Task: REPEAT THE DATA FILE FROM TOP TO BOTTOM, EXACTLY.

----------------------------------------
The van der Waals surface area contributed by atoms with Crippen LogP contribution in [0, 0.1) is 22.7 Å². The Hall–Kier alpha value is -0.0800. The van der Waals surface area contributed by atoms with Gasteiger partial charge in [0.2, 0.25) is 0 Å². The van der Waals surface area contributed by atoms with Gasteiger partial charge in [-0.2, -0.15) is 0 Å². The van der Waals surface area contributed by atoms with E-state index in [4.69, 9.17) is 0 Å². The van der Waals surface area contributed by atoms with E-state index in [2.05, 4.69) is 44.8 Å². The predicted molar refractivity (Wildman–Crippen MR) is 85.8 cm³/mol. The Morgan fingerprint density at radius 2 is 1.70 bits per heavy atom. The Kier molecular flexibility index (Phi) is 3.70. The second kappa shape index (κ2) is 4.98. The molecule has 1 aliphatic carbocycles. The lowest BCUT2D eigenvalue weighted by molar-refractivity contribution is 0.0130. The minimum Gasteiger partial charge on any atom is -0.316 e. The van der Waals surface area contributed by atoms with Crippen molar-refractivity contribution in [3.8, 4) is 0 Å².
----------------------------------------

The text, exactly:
The van der Waals surface area contributed by atoms with Crippen LogP contribution in [0, 0.1) is 22.7 Å². The Hall–Kier alpha value is -0.0800. The van der Waals surface area contributed by atoms with Gasteiger partial charge in [0.2, 0.25) is 0 Å². The van der Waals surface area contributed by atoms with Gasteiger partial charge in [-0.2, -0.15) is 0 Å². The van der Waals surface area contributed by atoms with E-state index in [4.69, 9.17) is 0 Å². The van der Waals surface area contributed by atoms with E-state index in [2.05, 4.69) is 44.8 Å². The predicted molar refractivity (Wildman–Crippen MR) is 85.8 cm³/mol. The Morgan fingerprint density at radius 2 is 1.70 bits per heavy atom. The Kier molecular flexibility index (Phi) is 3.70. The second kappa shape index (κ2) is 4.98. The molecule has 1 aliphatic carbocycles. The lowest BCUT2D eigenvalue weighted by molar-refractivity contribution is 0.0130. The minimum Gasteiger partial charge on any atom is -0.316 e. The van der Waals surface area contributed by atoms with Crippen molar-refractivity contribution in [3.8, 4) is 0 Å².